Then Jesus said to Thomas, ‘Put your finger here; see my hands. Reach out your hand and put it into my side. Stop doubting and believe.’ Thomas said to him, ‘My Lord and my God!’ (John 20:27-28)
“What I'm asking for is hard. It's easier to be cynical; to think that change isn't possible, and politics is hopeless, and to believe that our voices and actions don't matter. But if we give up now, then we forsake a better future.”
Those were Barack Obama’s words as he was campaigning to be president. They were particularly directed at people who doubted the whole American political system – people from poor backgrounds, people of colour, people who had never voted before because they didn’t see they point. Barack Obama asked them to overcome their doubts and their cynicism. As a result, America elected its first black president.
Doubt isn’t always a bad thing. Whenever we have a doubt about something we ought to stop and check that we’re seeing the world correctly. But when doubt becomes an attitude, when we start to doubt everything, then we should be concerned – because we’ll stop believing that there is any kindness or goodness at all in the world. As someone once put it: an optimist sees the doughnut; the pessimist only sees the hole.
The character at the centre of today’s Bible reading is Thomas. He’s known as ‘Doubting Thomas’ because he was the disciple who, after people said they’d seen Jesus risen from the dead, made it clear he wasn’t going to believe the impossible.
Perhaps Thomas’s historical nickname is a bit unfair. Can you blame him for being sceptical about someone rising from the dead? And of course, he does change his mind. He is present when Jesus enters a locked room, and shows his wounded hands. When Thomas is told to ‘stop doubting and believe’, that’s exactly what he does. So perhaps it would be more accurate to call him ‘Sceptical Thomas’ or ‘Not easily persuaded but gets there in the end Thomas.’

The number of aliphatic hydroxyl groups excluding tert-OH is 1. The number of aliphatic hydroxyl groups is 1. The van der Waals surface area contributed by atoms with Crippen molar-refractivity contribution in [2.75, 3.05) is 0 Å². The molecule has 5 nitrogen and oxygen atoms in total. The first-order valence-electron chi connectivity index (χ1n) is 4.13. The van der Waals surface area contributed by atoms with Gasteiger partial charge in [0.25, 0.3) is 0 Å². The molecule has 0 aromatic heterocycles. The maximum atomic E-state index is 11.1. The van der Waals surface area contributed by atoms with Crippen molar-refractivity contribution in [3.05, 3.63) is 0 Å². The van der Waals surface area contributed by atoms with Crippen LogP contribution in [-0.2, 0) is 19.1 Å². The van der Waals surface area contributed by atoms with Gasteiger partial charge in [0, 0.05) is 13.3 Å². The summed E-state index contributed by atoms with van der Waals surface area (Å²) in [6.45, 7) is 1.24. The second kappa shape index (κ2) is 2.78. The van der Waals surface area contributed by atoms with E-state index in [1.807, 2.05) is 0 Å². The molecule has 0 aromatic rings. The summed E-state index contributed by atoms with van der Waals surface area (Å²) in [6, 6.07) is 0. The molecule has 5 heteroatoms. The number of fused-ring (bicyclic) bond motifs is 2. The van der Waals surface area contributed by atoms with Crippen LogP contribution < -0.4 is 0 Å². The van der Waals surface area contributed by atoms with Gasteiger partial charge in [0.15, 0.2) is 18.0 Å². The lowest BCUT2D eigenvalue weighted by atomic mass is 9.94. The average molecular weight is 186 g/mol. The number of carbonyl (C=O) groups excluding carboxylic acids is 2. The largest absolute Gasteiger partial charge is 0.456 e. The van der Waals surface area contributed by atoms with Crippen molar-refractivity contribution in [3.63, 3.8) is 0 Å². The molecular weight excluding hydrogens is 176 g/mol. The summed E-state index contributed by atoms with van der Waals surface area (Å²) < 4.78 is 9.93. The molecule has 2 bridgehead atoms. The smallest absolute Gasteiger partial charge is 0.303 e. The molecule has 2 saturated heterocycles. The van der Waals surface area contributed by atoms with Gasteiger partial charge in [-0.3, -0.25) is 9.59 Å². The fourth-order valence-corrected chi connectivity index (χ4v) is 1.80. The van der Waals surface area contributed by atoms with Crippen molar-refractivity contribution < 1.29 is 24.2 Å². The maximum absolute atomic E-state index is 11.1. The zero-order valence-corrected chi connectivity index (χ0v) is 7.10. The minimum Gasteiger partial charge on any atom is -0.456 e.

John’s gospel is definitely making a point, though. Believing is better than not believing. Being open-minded is better than being closed-minded. Believing that things are possible is better than insisting things are impossible.
The idea I want to share with you is this: people of faith are those who make an effort to believe. Yann Martel’s novel The Life of Pi is about a boy who gets stuck on a lifeboat with a Tiger. It’s also a thoughtful novel about what people are prepared to believe. At the end of the book, Pi gets frustrated that the two people interviewing him find his story about what happened on the lifeboat hard to believe, and he says this:
“Love is hard to believe, ask any lover. Life is hard to believe, ask any scientist. God is hard to believe, ask any believer. What is your problem with hard to believe?”
Mr Griffiths reminded us at the start of term that there are people of faith around the world – and indeed in our school – who are marking Easter and Passover and Ramadan this week, as these calendar dates coincide this year. Whatever faith background you come from, and whatever doubts you may have about faith, I would ask you to admire, or at least appreciate, what people of faith are doing in seeking the positive perspective of belief.
And in general may I recommend open-mindedness and looking for the positive as a healthy state of mind. To go around being always doubting and cynical will eventually hinder your education. It will stop you taking new and interesting things on board, because you won’t believe that anything new or interesting is possible.
A final thought about the new words and images that you will all have seen on the refectory windows. I rather like these “voices” that capture the best things that we say to ourselves at school.
“I can do this.”
“This is my moment.”
“I made a difference.”
“We made our voices heard.”
“We did it.”
It occurs to me that on some days we will probably walk past those words and think the opposite. “I can’t do it.” “My moment will never come.” “My voice will never be heard.” On those days our challenge will be the same as Doubting Thomas’s – we will need to “stop doubting, and believe.”
When we are full of doubt, please give us faith and hope.
Help us to believe that a better future is possible.
Give us faith and hope as we pray for a world where people are not judged by the pigmentation of their skin.
Give us faith and hope as we pray that nations will put aside their local interests, and work together to treat the environment with care.
Give us faith and hope to see all the good in the world as we go into this new day. Amen.